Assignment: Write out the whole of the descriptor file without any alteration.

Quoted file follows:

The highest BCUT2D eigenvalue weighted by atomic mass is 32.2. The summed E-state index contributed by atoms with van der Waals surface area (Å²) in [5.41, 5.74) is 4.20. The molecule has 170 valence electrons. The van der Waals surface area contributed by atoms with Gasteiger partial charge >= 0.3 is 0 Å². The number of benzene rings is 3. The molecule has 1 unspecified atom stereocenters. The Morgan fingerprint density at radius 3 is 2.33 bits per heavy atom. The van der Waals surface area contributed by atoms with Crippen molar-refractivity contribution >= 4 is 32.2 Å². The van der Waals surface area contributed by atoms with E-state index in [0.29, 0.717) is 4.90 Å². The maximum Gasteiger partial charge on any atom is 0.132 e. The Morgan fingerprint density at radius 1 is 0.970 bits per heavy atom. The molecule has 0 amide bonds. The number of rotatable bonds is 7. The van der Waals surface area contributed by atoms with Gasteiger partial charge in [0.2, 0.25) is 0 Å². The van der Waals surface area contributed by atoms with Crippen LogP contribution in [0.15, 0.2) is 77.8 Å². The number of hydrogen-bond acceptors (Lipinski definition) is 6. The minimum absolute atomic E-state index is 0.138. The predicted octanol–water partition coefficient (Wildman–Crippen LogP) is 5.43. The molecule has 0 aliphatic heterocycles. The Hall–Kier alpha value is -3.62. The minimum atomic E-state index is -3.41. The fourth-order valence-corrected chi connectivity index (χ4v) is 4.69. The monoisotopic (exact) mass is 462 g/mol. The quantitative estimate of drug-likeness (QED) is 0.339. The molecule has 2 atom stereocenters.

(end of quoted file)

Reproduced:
The highest BCUT2D eigenvalue weighted by atomic mass is 32.2. The summed E-state index contributed by atoms with van der Waals surface area (Å²) in [5.41, 5.74) is 4.20. The molecule has 170 valence electrons. The van der Waals surface area contributed by atoms with Gasteiger partial charge >= 0.3 is 0 Å². The number of benzene rings is 3. The molecule has 1 unspecified atom stereocenters. The Morgan fingerprint density at radius 3 is 2.33 bits per heavy atom. The van der Waals surface area contributed by atoms with Crippen molar-refractivity contribution >= 4 is 32.2 Å². The van der Waals surface area contributed by atoms with E-state index in [0.29, 0.717) is 4.90 Å². The maximum Gasteiger partial charge on any atom is 0.132 e. The Morgan fingerprint density at radius 1 is 0.970 bits per heavy atom. The molecule has 0 amide bonds. The number of rotatable bonds is 7. The van der Waals surface area contributed by atoms with Gasteiger partial charge in [0.2, 0.25) is 0 Å². The van der Waals surface area contributed by atoms with Crippen LogP contribution in [0.15, 0.2) is 77.8 Å². The number of hydrogen-bond acceptors (Lipinski definition) is 6. The minimum absolute atomic E-state index is 0.138. The predicted octanol–water partition coefficient (Wildman–Crippen LogP) is 5.43. The molecule has 0 aliphatic heterocycles. The Hall–Kier alpha value is -3.62. The minimum atomic E-state index is -3.41. The fourth-order valence-corrected chi connectivity index (χ4v) is 4.69. The monoisotopic (exact) mass is 462 g/mol. The quantitative estimate of drug-likeness (QED) is 0.339. The molecule has 2 atom stereocenters.